'No longer a boy, not quite a man, often a prat . . .'
When Alan Davies was growing up he seemed to drive his family mad. 'What are we going to do with you?' they would ask - as if he might know the answer.
Perhaps it was because he came of age in the 1980s. That decade of big hair, greed, camp music, mass unemployment, social unrest and truly shameful trousers was confusing for teenagers. There was a lot to believe in - so much to stand for, or stand against - and Alan decided to join anything with the word 'anti' in it. He was looking for heroes to guide him (relatively) unscathed into adulthood.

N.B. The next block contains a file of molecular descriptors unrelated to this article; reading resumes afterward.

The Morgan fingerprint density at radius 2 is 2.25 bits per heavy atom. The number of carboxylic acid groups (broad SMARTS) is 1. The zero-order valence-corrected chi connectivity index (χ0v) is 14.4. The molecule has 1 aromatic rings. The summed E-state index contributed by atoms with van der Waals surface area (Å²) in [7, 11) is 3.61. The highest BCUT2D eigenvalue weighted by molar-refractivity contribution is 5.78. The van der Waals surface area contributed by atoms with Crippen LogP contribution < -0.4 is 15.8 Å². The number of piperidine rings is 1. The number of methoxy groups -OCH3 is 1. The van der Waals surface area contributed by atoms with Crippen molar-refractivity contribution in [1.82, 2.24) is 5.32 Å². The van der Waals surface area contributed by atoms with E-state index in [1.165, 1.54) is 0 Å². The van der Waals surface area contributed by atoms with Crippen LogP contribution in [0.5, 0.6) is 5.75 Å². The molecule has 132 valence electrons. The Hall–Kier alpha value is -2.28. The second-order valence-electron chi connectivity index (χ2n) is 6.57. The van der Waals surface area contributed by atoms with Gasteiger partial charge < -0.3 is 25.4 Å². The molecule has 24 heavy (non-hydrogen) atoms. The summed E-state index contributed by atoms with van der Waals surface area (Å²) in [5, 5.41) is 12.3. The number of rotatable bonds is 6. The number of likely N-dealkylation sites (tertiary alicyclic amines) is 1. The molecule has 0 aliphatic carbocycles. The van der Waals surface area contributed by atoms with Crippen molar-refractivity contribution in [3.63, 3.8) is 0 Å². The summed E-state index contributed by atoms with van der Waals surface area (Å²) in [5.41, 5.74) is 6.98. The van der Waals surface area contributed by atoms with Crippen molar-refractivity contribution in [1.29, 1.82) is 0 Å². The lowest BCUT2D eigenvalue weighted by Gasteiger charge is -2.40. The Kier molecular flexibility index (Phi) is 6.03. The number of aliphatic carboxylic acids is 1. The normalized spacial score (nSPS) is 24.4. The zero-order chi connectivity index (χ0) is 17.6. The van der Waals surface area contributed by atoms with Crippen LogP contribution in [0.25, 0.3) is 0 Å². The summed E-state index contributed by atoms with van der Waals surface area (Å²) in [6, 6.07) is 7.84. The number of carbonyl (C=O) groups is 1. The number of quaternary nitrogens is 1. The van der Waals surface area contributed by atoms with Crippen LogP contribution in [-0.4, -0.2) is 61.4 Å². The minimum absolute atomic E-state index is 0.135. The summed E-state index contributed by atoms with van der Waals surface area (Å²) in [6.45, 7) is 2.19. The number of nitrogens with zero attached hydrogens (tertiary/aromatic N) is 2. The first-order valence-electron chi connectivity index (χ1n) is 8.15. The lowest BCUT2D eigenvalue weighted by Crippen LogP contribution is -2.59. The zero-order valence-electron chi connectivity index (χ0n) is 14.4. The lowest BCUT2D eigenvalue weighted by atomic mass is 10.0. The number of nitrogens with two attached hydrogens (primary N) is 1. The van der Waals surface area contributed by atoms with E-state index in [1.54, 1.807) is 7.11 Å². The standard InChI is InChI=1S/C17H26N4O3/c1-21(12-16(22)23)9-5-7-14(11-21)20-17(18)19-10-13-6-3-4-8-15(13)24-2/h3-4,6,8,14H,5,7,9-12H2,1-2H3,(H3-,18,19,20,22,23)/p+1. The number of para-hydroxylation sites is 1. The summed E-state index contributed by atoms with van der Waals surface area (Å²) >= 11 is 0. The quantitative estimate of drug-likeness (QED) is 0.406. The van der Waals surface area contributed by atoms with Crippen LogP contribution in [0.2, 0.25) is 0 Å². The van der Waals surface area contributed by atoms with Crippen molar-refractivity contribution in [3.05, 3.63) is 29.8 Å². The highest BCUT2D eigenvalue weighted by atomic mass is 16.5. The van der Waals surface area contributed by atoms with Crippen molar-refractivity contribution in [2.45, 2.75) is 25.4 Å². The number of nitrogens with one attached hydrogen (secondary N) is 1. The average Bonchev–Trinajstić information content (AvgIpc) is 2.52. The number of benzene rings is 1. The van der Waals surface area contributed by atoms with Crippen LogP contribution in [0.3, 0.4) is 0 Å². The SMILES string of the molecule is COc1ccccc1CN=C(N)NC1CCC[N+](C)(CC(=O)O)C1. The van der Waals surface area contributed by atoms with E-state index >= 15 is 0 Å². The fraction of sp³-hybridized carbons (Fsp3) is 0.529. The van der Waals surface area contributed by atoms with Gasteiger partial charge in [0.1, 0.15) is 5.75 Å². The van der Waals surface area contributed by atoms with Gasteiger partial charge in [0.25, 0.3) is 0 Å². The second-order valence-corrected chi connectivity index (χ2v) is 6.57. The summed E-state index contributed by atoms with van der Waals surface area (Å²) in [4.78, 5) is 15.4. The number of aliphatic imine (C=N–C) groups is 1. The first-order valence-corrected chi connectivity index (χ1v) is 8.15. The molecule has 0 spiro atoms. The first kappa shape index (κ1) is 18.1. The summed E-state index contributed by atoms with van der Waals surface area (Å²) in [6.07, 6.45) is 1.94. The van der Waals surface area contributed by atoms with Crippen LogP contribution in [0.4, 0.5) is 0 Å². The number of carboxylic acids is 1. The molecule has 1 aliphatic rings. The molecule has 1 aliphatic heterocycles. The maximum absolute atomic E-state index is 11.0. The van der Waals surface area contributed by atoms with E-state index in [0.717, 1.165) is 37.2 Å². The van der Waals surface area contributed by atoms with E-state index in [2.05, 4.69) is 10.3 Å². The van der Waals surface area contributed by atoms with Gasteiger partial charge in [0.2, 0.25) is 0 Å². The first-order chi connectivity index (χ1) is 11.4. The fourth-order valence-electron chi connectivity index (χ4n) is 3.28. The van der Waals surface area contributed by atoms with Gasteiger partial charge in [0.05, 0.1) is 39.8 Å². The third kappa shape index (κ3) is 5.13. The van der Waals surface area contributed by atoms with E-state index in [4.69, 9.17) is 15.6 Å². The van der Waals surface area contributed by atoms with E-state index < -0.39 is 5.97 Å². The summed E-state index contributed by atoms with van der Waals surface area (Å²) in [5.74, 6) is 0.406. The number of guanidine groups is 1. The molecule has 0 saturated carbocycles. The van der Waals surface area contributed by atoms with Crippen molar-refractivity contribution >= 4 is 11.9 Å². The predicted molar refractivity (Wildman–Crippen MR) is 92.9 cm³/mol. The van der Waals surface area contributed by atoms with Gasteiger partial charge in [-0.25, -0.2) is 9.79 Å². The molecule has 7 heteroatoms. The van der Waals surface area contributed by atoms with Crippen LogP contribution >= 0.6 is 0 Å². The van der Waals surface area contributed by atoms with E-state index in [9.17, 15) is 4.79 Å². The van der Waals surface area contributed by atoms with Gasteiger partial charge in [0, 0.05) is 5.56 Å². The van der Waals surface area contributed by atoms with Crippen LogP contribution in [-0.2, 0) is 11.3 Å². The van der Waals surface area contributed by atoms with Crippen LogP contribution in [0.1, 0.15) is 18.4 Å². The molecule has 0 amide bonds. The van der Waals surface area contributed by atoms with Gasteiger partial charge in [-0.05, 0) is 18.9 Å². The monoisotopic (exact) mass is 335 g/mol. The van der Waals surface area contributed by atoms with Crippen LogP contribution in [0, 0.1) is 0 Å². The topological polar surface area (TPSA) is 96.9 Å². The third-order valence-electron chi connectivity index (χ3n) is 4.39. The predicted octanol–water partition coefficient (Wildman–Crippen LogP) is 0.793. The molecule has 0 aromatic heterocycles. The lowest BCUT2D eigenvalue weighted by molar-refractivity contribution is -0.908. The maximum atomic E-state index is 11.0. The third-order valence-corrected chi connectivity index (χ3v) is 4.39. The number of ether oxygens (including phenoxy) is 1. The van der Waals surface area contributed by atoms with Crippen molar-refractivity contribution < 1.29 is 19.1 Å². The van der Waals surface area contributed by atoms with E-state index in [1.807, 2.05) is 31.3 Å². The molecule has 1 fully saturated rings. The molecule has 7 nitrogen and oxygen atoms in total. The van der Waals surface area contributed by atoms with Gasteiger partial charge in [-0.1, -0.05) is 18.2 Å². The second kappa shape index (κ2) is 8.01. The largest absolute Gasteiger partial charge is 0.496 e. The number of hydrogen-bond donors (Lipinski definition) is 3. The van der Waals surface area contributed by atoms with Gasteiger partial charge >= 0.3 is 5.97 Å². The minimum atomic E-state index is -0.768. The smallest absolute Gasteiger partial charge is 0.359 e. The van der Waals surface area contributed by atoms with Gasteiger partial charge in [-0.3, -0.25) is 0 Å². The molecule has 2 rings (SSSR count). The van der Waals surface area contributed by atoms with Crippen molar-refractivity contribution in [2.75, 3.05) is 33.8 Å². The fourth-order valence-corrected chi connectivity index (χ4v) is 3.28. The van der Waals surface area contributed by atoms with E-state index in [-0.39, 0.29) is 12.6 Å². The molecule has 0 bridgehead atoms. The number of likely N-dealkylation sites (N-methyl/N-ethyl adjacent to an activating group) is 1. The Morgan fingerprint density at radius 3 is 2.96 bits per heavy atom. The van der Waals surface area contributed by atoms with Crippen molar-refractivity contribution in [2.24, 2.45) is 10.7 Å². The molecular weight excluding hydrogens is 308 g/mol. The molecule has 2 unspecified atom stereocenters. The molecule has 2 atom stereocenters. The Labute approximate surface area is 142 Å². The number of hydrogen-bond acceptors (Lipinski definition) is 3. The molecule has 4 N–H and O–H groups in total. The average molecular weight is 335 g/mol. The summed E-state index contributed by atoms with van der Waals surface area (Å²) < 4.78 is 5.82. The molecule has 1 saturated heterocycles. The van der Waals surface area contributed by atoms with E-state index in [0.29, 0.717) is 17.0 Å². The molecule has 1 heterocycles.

From his chronic kleptomania to the moving search for his mother's grave years after she died; from his obsession with joining (going so far as to become a member of Chickens Lib) to his first forays into making people laugh (not always intentionally), Teenage Revolution is a touching and funny return to the formative years that make us all.
And it'll make you wonder what ever happend to your legwarmers.